By Mary Carroll, Contributing Reporter
RIO DE JANEIRO, BRAZIL – The National Petroleum Agency (ANP) is to release the final report this week on the Chevron oil leak that occurred in November 2011 at the Frade Field in the Campos Basin off the coast of Rio de Janeiro. The report will outline final fines and penalties, and it is also expected that Chevron will be allowed to return to production in the field in the very near future.
Magda Chambriard, the director general of ANP, said that ANP had identified around twenty-five offenses in relation to operational safety standards. “As there are more than twenty offenses, they will carry a small fine, but it is not something of R$1 million to R$2 million, it is far more than that,” the director general explained.
In March 2012 Chevron, on its own accord, announced the suspension of production when a second smaller leak occurred in the area. Now ANP is considering Chevron’s request to re-produce the Frade Field.
“They (Chevron) requested the resumption of production, we are analyzing it and, in principle, we have nothing against it, we see no difficulty in this return, because the suspension of production was ordered by the company,” said Chambriard.
ANP has estimated that the November 2011 leak was approximately three thousand barrels of oil. The suspension of production at the Frade Field, which is co-owned by Petrobras and co-operated by Transocean, had stopped the capacity to produce 80,000 barrels a day, more than three percent of Brazil’s oil output.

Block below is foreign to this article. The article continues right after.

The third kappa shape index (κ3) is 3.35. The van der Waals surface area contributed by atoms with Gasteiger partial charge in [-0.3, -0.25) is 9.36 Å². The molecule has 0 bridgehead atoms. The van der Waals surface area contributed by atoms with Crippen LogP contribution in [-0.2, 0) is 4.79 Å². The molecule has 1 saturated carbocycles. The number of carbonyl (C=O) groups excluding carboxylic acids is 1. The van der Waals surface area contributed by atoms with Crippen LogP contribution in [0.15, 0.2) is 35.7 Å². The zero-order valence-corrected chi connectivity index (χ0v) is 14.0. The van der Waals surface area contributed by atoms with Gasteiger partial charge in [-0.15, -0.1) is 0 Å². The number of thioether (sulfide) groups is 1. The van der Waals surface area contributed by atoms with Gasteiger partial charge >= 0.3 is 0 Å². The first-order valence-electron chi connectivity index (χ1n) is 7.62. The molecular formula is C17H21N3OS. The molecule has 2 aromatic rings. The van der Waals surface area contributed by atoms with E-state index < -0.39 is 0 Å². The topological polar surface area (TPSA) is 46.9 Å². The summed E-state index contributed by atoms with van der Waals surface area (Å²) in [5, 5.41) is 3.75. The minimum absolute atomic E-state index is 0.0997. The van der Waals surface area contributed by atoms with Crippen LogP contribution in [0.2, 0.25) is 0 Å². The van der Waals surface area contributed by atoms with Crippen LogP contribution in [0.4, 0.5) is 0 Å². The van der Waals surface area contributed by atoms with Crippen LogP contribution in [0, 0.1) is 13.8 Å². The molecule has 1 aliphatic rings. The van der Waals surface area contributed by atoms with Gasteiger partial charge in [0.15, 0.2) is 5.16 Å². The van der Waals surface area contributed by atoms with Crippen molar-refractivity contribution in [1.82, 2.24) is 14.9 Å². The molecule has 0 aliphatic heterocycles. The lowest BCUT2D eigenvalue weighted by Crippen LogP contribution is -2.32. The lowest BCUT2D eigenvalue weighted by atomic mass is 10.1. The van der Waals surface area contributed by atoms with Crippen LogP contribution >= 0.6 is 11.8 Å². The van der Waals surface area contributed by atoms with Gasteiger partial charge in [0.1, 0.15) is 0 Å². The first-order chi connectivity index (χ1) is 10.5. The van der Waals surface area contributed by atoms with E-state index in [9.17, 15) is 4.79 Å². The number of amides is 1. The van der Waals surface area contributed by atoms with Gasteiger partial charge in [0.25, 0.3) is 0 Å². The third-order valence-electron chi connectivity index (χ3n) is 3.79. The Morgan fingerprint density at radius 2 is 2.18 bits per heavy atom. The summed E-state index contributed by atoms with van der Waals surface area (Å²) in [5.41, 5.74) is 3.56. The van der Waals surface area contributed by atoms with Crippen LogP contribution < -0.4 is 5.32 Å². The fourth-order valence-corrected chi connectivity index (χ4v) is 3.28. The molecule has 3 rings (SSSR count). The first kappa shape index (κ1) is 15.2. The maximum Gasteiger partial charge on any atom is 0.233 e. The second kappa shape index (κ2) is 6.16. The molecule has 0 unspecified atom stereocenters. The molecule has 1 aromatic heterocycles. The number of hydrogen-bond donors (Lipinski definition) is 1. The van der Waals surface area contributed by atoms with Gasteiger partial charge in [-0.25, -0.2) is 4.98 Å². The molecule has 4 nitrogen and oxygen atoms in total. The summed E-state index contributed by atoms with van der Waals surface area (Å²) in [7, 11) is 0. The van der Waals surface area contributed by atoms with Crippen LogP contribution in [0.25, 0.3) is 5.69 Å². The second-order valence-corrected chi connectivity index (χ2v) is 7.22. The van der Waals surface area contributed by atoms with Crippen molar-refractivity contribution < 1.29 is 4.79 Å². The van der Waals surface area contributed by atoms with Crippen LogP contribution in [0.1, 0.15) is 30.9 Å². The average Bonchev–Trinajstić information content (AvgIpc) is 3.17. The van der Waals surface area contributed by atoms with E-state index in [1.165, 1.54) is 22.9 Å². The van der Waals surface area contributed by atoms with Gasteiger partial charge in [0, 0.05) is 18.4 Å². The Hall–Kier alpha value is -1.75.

ANP will also prepare a report on the second oil spill which will be used to set the penalties. Chambriard clarified that the fines would not exceed R$50 million. Currently, each fine could reach $2 million.
Concern over the relative low amount of fines allowed under current regulation in the oil sector has led the ANP to propose changes in the law in relation to penalties, which they have already filed with the Department of Mines and Energy.
In April a seventh leak since the beginning of 2012 was attributed to Petrobras, the last just 500 meters from the boundary with the Frade Field, where Chevron has been criminally charged for their two leaks.
Shortly after a Brazilian judge moved the two R$20 billion civil cases against Chevron, and rig operator Transocean, for the offshore oil leaks to a different court in Rio de Janeiro, removing the case from the initial prosecutor.
Read more (in Portuguese).
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